All Saint’s Day, November 1, observed by Christians in many countries around the world, is traditionally a celebration of all Christian Saints. In some countries cemeteries are crowded with people who come to clean and decorate the family graves and bring flowers and light candles on the graves of their loved ones to remember them. Having experienced this first hand living in Austria, a Catholic country, I was struck by how honoring this was of the families whose loved ones had died.
While it was a solemn occasion it was also an impacting experience to walk through the Freidhof (cemetery) in the evening with Austrians who had come to remember. The lights of the candles illumined the darkness. The fresh greenery and flowers displayed almost extravagantly.
Here we were in the company of “saints” departed in what could be a tangible expression of Hebrews 12:1 being surrounded by so great a cloud of witnesses”.
In Scripture “saints” is almost always used to refer to a group of believers who belong to God – His own. The Apostle Paul addressed his book to the Romans (1:6b) “ to all in Rome who are loved by God and called to be saints” and in his book to the Ephesians (1:1) “ to the saints in Ephesus, the faithful”. The word “saint” was used to identify a person who was a believer in and disciple of Christ.
While some who have died are remembered simply for their lives others are remembered as martyrs because they lived for Christ and gave their lives for it. Some sources say that a commemoration of “All Martyrs” began to be celebrated as early as 270 CE but no specific month or date is recorded. Pope Gregory IV made All Saints' Day an authorized holiday in 835 CE.
There is no better way of honoring those who have gone before than remembering the 21 Coptic Christians who were martyred for their faith in Christ in February of 2015.
From Christianity Today – “Islamist terrorists in Libya sought attention in filming the beheading of 21 Coptic Christians. And they got it—for the martyrs, honored with an icon (above) and a day in the Coptic church calendar. The Bible Society of Egypt transformed the ISIS propaganda video’s “two rows by the sea” into its largest outreach in 130 years. In 1.65 million tracts on God’s promise of blessing amid suffering, it asked: “Who fears the other? The row in orange, watching paradise open? Or the row in black, with minds evil and broken?”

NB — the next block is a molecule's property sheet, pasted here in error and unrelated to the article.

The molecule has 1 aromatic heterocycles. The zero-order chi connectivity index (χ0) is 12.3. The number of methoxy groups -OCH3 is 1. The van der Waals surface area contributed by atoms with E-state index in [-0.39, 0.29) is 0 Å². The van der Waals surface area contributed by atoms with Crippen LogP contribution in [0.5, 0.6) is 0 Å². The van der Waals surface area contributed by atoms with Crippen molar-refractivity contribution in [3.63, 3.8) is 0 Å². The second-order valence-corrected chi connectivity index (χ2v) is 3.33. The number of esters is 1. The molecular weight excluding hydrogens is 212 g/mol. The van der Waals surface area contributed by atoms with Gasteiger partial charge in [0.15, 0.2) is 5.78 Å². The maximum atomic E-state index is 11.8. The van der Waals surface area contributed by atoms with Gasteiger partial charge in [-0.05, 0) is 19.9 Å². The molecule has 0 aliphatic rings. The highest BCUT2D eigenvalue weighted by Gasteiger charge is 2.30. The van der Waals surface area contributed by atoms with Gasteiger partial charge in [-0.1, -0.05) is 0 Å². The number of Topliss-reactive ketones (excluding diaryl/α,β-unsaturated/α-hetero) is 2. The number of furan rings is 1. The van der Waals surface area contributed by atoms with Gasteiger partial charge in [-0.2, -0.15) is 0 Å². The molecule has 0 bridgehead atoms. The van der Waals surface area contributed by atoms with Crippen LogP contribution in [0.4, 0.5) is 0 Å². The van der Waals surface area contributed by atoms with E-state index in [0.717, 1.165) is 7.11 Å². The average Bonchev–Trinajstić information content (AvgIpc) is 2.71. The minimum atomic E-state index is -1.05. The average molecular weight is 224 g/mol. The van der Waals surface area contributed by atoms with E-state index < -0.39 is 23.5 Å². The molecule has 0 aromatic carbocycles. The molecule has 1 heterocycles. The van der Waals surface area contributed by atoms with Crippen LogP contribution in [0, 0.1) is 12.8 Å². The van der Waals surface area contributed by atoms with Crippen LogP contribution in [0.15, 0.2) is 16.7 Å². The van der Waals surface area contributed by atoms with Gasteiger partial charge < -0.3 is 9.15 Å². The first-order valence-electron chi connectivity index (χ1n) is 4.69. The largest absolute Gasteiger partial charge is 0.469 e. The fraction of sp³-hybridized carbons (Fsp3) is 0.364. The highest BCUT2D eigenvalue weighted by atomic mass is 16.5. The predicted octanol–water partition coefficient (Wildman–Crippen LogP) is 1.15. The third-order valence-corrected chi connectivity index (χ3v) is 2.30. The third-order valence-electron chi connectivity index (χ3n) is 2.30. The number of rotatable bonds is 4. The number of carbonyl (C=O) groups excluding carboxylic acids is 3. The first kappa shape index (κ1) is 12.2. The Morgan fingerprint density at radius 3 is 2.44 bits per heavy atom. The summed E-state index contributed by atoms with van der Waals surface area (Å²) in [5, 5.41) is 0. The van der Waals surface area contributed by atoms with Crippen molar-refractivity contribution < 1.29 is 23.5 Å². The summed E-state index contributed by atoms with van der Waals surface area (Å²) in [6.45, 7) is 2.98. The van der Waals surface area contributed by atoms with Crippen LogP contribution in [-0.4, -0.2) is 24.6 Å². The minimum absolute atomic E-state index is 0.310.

The impact of this killing reverberated around the world and is a strong reminder to all believers world wide that we belong to a great company of witnesses- some gone before us and some as fellow travelers now in our journey on earth and some who have been martyred for their faith. We are truly encompassed about.
How do we live in light of this? What is our takeaway from this ancient holiday, this killing of the Coptic believers and how do we interpret the meaning of “saint”? First, from scripture saint usually meant in Hebrew “separated” or “pious ones”. In the New Testament “saint” usually referred to members of the Christian Church with all believers called saints. The term is usually referring to a group of believers rather than an individual.
Second, knowing about these believers should motivate us to live for Christ in our geographical location and period of time in history. We are a part of a much bigger story. I am the only one who can live the story God has ordained for me and He offers me the opportunity to live it with others in the company of witnesses both those who are alive and those who have gone before. I may not be called upon to be a martyr but I do have the opportunity to be salt and light in this generation
Third, be more aware of the largeness of the Body of Christ and remember that Jesus prayed in John 17: 20-21 “that all who would believe on Him might be one…so that the world may believe that You sent me.” May those we join the witnesses that are in the cloud to help the light of Christ!
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